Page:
In humans, the natural loss in muscle tone during sleep leads to an obstruction of the upper airway, especially in obese individuals. Hendricks and Veasey have looked at one drug combination – trazodone and L-tryptophan – that has effectively reduced apneas in bulldogs and is now showing promise in people.

“We know that obstructive sleep apnea is only present in sleep, and because everybody is breathing perfectly well during wakefulness, there should be some change in neurochemical drive to the upper airway,” said Veasey. “We should be able to figure this out.”


Another pair of collaborators – Tim Georoff, associate veterinarian at the Philadelphia Zoo, and Gregg Pressman, cardiologist at Einstein Medical Center – spoke to the attendees about their research on cardiovascular disease in gorillas. Specifically, the two focused on cardiomyopathy, or disease of the heart muscle, which weakens the organ over time.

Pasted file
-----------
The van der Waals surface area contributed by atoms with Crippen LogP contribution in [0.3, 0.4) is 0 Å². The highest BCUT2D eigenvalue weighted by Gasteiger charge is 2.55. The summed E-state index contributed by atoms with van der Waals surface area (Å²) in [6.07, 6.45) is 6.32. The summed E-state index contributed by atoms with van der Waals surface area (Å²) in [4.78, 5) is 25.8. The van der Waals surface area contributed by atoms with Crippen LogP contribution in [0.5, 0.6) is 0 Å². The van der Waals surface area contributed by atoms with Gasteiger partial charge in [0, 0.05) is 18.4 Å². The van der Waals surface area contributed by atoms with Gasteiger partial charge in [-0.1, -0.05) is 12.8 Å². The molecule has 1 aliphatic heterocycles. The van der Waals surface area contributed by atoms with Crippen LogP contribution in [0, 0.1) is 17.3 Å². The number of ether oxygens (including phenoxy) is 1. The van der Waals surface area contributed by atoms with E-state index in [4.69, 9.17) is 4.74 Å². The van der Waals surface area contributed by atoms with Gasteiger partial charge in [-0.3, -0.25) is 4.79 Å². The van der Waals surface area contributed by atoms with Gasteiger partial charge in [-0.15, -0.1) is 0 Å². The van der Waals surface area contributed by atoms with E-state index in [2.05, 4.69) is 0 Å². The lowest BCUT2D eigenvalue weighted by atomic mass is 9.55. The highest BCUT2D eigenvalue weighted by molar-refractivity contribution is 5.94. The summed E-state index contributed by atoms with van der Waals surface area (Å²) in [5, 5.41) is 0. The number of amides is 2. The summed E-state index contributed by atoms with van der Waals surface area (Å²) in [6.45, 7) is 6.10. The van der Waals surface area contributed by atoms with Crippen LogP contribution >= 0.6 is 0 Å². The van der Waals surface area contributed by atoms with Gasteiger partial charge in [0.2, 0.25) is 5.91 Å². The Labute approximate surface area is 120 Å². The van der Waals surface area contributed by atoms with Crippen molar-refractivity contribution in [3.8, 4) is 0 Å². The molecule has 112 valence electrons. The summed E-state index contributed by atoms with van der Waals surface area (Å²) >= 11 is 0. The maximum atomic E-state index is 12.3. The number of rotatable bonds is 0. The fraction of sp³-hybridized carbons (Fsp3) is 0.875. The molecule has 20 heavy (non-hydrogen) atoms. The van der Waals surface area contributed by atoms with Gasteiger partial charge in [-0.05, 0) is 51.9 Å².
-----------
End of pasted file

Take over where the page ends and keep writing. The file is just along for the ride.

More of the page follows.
“Back in the 1990s, we started noticing in and among zoos that cardiac disease was a really major cause of mortality in captive gorillas,” said Georoff. “Many of the diseases and pathologies that are seen in gorillas were the same processes also seen in humans.”

The main barrier to understanding cardiomyopathy in gorillas is the lack of sufficient data to get a better grasp of the disease processes and potential treatments. The animals have to be put to sleep in order to take cardiac measurements, but often anesthetic drugs can have an effect on heart function themselves. But at the same time, trying to perform medical tests on an awake gorilla would prove far too risky.

“Although many of our gorillas are sweethearts, they're potentially extremely dangerous,” Georoff said. “Imagine the strongest NFL football player you could ever imagine would just be beaten to death and have his arms ripped off if this gorilla really wanted to – he's that strong.”

The zoo currently houses five gorillas and takes part in the Great Ape Heart Project, which aims to fill those gaps in cardiac data. This collaborative effort of more than 70 zoos pools together cardiac exams and other medical information from gorillas, orangutans, chimpanzees and bonobos in a large, singular database.